The journal of a Kentucky culture vulture
The sweltering days around the Fourth of July were perfect for city kids to pop open a fire hydrant to cool off, but not so great for expensive instruments in apartments that are not air-conditioned.
That’s what Lexington native Jacob Yates was fretting July 7 in his hot digs near the University of Cincinnati College-Conservatory of Music, where he is a student. He was spending the summer playing cello and keyboard for Ensemble Theatre of Cincinnati’s production of Next to Normal. Cast member Jessica Hendy suggested Yates bring his cello to her air-conditioned home.
“We just hung out all day, and we just started making music,” says Hendy, whose Broadway credits include Cats, Aida and Amour. “It was one of those random things.”
They started working on a rendition of Lady Gaga’s Edge of Glory with a healthy dose of J.S. Bach thrown in. Then they decided to make a video of it with Hendy’s iPhone and post it on her YouTube page.
That black-and-white clip (above), with Yates playing in a backward baseball cap and a giraffe in the background, became a minor success.
“We both really like social networking, and we started getting a significant number of views really fast,” Yates said.
Hendy elaborates, “We both posted it on our Facebook pages, and we had so many shares from friends and acquaintances who were posting it on their walls, we thought, ‘Oh, maybe we should do another one.’”
Their duo, J String, was born.
Sunday night, they bring their live show to Natasha’s Bistro and Bar in Lexington with more than a dozen pop songs set for voice and cello including the summer of 2012’s No. 1 earworm, Carly Rae Jepsen’s Call Me Maybe.
Brooklyn, 7, will be an understudy for five roles including Molly, the littlest orphan who has several featured moments in the classic 1977 musical by Charles Strouse, Thomas Meehan and Martin Charnin.
Annie is the first hit in several months of auditioning in New York for Brooklyn and her older sister Sydney, 9.
Their mother, Angie Shuck, says that all three of their daughters, including 6-year-old Raleigh, have shown a knack for musical theater and worked with the University of Kentucky Opera Theatre’s Academy for Creative Excellence, a musical-theater training program for school-age children. Brooklyn was seen recently in the UK Opera Theatre’s Grand Night for Singing showtune revue in June and singing I Saw Mommy Kissing Santa Claus at last month’s Celebration of Song at Victorian Square.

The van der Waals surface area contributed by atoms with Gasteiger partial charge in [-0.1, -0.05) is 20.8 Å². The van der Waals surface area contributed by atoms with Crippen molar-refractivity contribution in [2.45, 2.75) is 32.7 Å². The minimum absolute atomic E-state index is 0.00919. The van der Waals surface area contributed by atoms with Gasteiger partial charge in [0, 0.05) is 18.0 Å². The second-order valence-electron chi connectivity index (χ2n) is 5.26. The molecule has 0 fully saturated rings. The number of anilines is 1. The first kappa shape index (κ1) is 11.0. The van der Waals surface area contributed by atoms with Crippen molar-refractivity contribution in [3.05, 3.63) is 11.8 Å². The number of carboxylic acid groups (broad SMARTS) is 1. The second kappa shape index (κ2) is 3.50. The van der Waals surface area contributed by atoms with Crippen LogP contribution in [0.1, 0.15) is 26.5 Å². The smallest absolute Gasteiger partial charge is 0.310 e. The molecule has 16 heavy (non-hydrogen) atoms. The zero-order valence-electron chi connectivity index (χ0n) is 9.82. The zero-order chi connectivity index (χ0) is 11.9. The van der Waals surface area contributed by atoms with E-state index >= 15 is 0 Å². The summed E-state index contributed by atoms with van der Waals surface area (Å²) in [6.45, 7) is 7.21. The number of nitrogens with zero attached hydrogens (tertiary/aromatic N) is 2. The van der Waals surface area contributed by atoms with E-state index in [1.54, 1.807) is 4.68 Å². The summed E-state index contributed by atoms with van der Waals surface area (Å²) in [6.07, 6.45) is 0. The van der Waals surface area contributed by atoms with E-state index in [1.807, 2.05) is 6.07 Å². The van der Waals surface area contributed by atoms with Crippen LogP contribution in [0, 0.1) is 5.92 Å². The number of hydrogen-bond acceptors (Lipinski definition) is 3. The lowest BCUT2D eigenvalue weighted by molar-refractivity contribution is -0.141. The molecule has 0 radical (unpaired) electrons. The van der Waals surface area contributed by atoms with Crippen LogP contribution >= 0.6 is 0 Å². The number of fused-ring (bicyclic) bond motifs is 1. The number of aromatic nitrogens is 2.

With the experience Brooklyn and Sydney were gaining, Angie Shuck said they decided to take a shot at New York stages under the guidance of Lexington-based manager Peggy Stamps and her SquarePeg management group.
“They went up there, and they were naturals,” Angie Shuck says. “So we decided we would give them that opportunity.”
Stamps says the girls have been auditioning for 10 months and made it into the final rounds of auditions for several shows, including The Grinch and Godspell 2032.
Shuck says she was called last month about the Annie audition and had 22 hours to get Brooklyn to New York.
Brooklyn is a second grader at Garden Springs Elementary School, but of course will have to move to New York, at least while she is in Annie.
Nicholasville farm girl Kelly Casey says she auditioned for American Idol so friends and family would stop bugging her to audition. It seems like they had the right idea, because she’s going to Hollywood.
“I’ve always kind of been told that I should audition, and I never have in the past,” Casey says in a video on the Idol website. “This is my first time, so I was just kind of trying to get people off of my back about doing it and, wow, I got a golden ticket. It’s incredible.”
Casey advanced out of the Baton Rouge auditions, which were broadcast Thursday night on Fox. She was not seen on the episode, and there are several more audition cities to be shown before Hollywood episodes next month, which will be the next chance to see Casey compete.
As a two-time Miss Kentucky contestant, Casey is no stranger to competition, and she has maintained an active singing career in Central Kentucky. In the Idol video, she says her rural upbringing will be a key to her success on the show.
She says, “I think I’m the next American Idol because growing up in a rural area and living on a farm in Kentucky has taught me a great work ethic, which I can convert into music, because no matter how cold it is outside or what’s going on, if it’s Christmas, the animals still have to be taken care of.”
Casey’s Facebook fan page lists her as a country and Christian musician with favorites and influences including Shania Twain and Martina McBride. Her favorite Idol contestant is fairly easy to guess: Carrie Underwood.
““She’s extremely successful, and it’s the same genre of music that I have grown up listening to,” Casey says. “I love country music.”
About Rich Copley & Copious Notes
Raised by opera-loving parents in a rock ’n’ roll world, Rich Copley has parlayed his broad interests into his career writing about arts and entertainment. Since 1998, he has covered performing arts, film and faith-based popular culture for the Lexington Herald-Leader, the daily newspaper in Lexington, Ky. MORE | E-mail Rich